Along with the olives came an order of delicious flatbread and three different dips, all excellent. Besides the hummus, which is a favorite of Mediterranean cuisine from Morocco to Lebanon and right up through Greece, we enjoyed two local specialties. The haydari was a stark white dip made from tart yogurt, flavored with dill and garlic, with chopped walnuts included to add texture. The other dip was equally unique, the pink sultan – it was a yogurt-based dip that was flavored and colored with beets, giving it a striking pink color more evocative (at least in our culture) of bubblegum or cotton candy.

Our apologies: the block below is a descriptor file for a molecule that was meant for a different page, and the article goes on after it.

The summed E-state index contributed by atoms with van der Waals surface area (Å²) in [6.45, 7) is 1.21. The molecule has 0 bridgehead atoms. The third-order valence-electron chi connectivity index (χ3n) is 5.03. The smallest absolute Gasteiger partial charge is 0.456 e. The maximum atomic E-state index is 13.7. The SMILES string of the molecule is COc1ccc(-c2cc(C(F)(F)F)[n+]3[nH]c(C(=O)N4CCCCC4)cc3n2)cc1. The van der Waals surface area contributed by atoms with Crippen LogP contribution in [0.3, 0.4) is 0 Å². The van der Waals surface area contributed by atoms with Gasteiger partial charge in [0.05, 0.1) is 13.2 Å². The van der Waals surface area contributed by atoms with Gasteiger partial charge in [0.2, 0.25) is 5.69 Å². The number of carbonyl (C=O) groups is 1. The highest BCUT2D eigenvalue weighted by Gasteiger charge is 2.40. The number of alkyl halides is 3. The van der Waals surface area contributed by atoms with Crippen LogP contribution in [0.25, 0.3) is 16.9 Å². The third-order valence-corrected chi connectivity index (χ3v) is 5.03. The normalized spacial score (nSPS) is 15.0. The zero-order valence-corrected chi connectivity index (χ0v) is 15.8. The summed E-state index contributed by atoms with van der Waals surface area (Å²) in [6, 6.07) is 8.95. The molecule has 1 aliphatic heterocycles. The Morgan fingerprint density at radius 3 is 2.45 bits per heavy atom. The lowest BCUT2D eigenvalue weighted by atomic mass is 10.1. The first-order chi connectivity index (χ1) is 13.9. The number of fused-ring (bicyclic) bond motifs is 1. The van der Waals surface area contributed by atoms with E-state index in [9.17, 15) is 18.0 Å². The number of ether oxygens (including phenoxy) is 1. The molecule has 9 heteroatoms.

Our second round of wine consisted of two excellent reds. I had Nero d’Avola, which was uniquely red with an orange hue. It had strong flavors of plum and licorice – I’m a black licorice lover, but I am keenly aware that it is one of the most divisive foodstuffs in the world. Chelsea enjoyed a purple-red Primitivo from 2008, boldly flavored with hints of cherry. The Primitivo paired perfectly with our next dish, which was a meat and cheese platter. Pairing cheese with wine is an art, but it should not be intimidating. We ordered five cheeses that suited our tastes and found Chelsea’s wine worked with all of them, while mine did not.